Giant Panda (Ailuropoda melanoleuca)


Class: Mammalia
Order: Carnivora
Family:    Ursidae
Size:    Height: 2 to 3 feet (61 to 91 cm)
Weight: 154 to 352 pounds (70 to 160 kg)
Diet: Bamboo shoots, stems and leaves, occasionally other types of vegetation, fruit, eggs or fish
Distribution: Southwestern China
Young:  1 cub every 2 or more years
Animal Predators:  Leopards sometimes prey on young pandas
IUCN Status: Endangered 
Terms: Young: Cub
Lifespan: Average of 26 years and a record 34 in captivity; 14 to 20 years in the wild 



·         Because giant pandas live only in an extremely tiny area of China, their status may be the most precarious of all bear species.

·         In the mid-1980s, the last time a count was taken, there were as few as 1,000 giant pandas in the wild.

·         The symbol of the World Wildlife Fund is the giant panda.

·         The scientific name “Ailuropoda melanoleuca” means “black and white cat-footed bear.”

·         Pandas do not hibernate.



Giant pandas have distinctive black-and-white markings. Their fur is mostly white, with black legs, black ears and black fur around their eyes. The black fur on their forelegs extends up and around their shoulders. Their nose is black and they have larger molar teeth than any other carnivore. They always walk on all fours, unlike some other bears that can walk short distances on two legs. 



Giant pandas once ranged in abundance in Myanmar, north Vietnam and China. Today, they are only found in the bamboo forests of southwestern China, at elevations between 3,600 and 13,123 feet (1100 to 4000 m). They once lived in lowland areas, but farming and clearing of the forest for development forced the pandas into the mountains. 


Feeding Habits

Pandas are generally peaceful animals whose diet is almost entirely made up of plants, specifically bamboo. Although they have the digestive system and teeth of a carnivore and may eat fish once in awhile, they mostly eat a vegetarian diet. 



Mating season is a brief period, occurring from March to May, when several males compete for one female. An extremely small (about the size of a chipmunk) panda cub is born three to six months later. The newborns are delicate, and infant mortality is high—another factor which has led to a decline in the panda population. Their eyes do not open until they are between 45 and 50 days old, and they do not begin to crawl until they are between 75 and 120 days of age. Females are very affectionate with their cubs and have even been seen waking their cubs up to play with them. Mothers teach the necessary survival skills before the cub leaves at about two years of age. The young bears do not reach full maturity until they reach four to six years of age.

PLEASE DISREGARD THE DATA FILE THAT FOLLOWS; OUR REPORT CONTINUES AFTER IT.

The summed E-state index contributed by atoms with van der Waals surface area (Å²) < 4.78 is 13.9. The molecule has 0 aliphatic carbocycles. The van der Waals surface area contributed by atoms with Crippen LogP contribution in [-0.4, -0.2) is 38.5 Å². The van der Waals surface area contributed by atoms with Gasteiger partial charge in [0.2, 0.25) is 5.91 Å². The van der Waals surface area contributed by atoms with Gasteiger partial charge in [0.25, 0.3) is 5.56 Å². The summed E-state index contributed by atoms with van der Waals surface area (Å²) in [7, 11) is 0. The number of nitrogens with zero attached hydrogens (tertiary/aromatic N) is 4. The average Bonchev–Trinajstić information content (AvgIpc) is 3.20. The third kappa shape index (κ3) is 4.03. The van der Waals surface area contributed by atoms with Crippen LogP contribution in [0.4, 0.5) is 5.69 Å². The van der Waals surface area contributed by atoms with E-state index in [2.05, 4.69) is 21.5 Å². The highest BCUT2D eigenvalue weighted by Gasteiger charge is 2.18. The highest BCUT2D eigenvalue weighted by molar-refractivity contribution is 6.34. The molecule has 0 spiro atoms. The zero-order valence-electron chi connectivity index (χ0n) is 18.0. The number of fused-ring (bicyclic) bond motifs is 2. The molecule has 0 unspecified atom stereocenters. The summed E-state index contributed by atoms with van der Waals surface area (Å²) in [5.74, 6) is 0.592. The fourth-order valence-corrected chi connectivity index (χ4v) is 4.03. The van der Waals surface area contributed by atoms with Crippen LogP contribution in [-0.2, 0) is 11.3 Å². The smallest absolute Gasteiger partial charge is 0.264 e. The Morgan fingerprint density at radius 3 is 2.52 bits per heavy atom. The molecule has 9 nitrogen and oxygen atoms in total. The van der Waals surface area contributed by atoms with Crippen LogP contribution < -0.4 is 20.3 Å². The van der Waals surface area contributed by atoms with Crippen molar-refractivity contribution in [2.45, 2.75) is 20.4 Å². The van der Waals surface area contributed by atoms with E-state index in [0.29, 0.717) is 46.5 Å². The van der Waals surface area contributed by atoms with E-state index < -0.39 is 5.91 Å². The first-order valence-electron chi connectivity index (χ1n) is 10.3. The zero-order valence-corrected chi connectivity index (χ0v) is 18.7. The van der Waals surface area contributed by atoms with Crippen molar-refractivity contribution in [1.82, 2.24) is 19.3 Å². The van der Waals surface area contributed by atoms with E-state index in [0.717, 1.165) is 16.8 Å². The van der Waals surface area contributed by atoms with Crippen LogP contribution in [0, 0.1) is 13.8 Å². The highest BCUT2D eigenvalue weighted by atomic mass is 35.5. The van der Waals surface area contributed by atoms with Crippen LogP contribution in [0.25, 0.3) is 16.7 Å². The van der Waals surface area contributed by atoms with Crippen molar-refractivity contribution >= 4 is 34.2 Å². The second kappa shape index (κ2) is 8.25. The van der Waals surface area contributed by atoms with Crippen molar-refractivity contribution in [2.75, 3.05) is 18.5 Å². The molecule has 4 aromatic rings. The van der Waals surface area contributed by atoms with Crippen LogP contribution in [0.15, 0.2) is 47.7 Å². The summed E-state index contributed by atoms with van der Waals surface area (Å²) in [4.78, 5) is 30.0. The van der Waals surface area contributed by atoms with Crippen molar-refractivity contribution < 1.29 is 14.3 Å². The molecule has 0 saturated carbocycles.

Giant pandas spend 10 to 16 hours per day eating or searching for food, and the rest of the time sleeping. Pandas sit upright while eating, using their forepaws to hold their food. When startled, they move at a slow trot and are able to escape danger by climbing trees. Pandas usually live alone, but sometimes interact with other pandas.



Destruction of pandas natural habitat is the major threat to their survival. Another problem is the flowering cycle of bamboo forests. After flowering, the bamboo plants die and although a year later the plants begin to shoot up from seeds, it may take up to 10 years before the forest can feed and support the pandas again. This forces pandas to move and find another bamboo forest, which was not a problem at one time but now, because of clear-cutting, forests that can support the pandas are few and far between. Poaching giant pandas can result in life sentences for anyone who is convicted of this offence by the Chinese government.



Giant Panda Wildlife Fact File, IM Pub, US